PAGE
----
Many people want to know how to start yoga when they are looking for a more relaxing, gentle form of exercise. But if practiced incorrectly, you can get hurt in your very first class.
Yoga improves strength, balance, flexibility and an increased sense of well-being. It can even improve certain bone and joint conditions such as carpal tunnel syndrome, tennis elbow and arthritis, but only when practiced in moderation.
Anyone with severe osteoporosis, high or low blood pressure, inner ear problems, known degenerative problems or pregnancy is at a greater risk for injury if they don’t mind their personal limitations, according to the American Academy of Orthopaedic Surgeons (AAOS).
Here are three ways to ensure you get all of the gain with none of the pain:
The most common yoga injuries are caused by over-stretching your neck, shoulders, spine, legs and knees. The AAOS warns that weak or sore spots are more prone to tears in muscles, tendons and ligaments if you practice yoga postures incorrectly or push them too far. Even if you are flexible, fit and participate in other sports, yoga poses and postures (called “asanas”) are new to your body.
So instead of bringing a stretch to its limit, start small until you know how your body reacts. In yoga, according to AZCentral, the motto is, “no pain, no pain.” Beginners should start slow and first practice the basics of yoga breathing (called “pranayama”) instead of trying to pose perfectly the moment they start.
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Modify Your Pose
There is a lot of joint movement in yoga and much of it is weight-bearing; these can feel unfamiliar while learning the postures. Most yoga instructors have been practicing yoga for years, so don’t feel pressured to perform each pose the way they do. In fact, yoga instructors usually teach different ways to modify the poses or use props to protect major joints. Try these modifications first before moving ahead, in order to protect common weak spots in your neck, shoulders, back, hips, wrists and knees.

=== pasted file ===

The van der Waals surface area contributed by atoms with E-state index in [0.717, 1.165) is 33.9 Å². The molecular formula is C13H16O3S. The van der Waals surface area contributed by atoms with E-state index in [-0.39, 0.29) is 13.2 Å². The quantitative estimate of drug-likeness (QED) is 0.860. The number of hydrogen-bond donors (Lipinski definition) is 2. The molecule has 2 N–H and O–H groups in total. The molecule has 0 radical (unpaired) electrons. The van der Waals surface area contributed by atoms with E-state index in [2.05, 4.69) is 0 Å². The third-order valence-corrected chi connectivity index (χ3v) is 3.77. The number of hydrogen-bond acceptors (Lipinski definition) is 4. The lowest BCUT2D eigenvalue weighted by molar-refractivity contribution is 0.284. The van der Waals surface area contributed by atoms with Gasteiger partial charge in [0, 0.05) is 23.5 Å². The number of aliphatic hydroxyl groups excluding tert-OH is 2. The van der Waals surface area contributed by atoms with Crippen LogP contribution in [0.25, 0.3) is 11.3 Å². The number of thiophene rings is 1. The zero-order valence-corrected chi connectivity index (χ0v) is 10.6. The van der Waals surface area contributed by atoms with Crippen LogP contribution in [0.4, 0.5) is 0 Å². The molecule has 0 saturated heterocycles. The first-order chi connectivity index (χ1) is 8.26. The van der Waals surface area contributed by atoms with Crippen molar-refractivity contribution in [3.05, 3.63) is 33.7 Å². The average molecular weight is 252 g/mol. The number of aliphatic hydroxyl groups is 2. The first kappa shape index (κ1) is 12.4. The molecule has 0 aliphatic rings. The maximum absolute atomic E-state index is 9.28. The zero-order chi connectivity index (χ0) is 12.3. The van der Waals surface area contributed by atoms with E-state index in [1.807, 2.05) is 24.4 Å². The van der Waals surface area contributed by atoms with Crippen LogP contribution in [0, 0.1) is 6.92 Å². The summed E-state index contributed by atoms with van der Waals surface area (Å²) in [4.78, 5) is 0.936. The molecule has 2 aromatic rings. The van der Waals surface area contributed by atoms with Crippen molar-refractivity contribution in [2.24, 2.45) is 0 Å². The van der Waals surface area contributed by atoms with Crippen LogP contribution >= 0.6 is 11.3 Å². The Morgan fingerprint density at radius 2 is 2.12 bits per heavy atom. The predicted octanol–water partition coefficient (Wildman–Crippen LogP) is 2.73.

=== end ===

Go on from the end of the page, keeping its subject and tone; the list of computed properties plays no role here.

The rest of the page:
Pick the Perfect Class for You
If you are still wondering how to start yoga, take several beginner classes to see which type of yoga suits you best and which instructor matches your fitness needs. Choose a studio with a low student-to-teacher ratio so you can be sure the instructor can correct your posture and implement modifications as you learn the poses.
When choosing a teacher, ask how your teacher trained, what his or her certification is and whether they study it daily. Be aware there is no national certification program for teaching and each organization has its own standards, although most yoga certifications are sanctioned by the Yoga Alliance. From your very first class, you’ll notice practicing yoga is very “self”-centered. You’re concentrating on your own breathing patterns and performing your own postures, so don’t feel insecure about how you look. Instead, concentrate on how you feel.
Consult your doctor before beginning any diet or exercise program.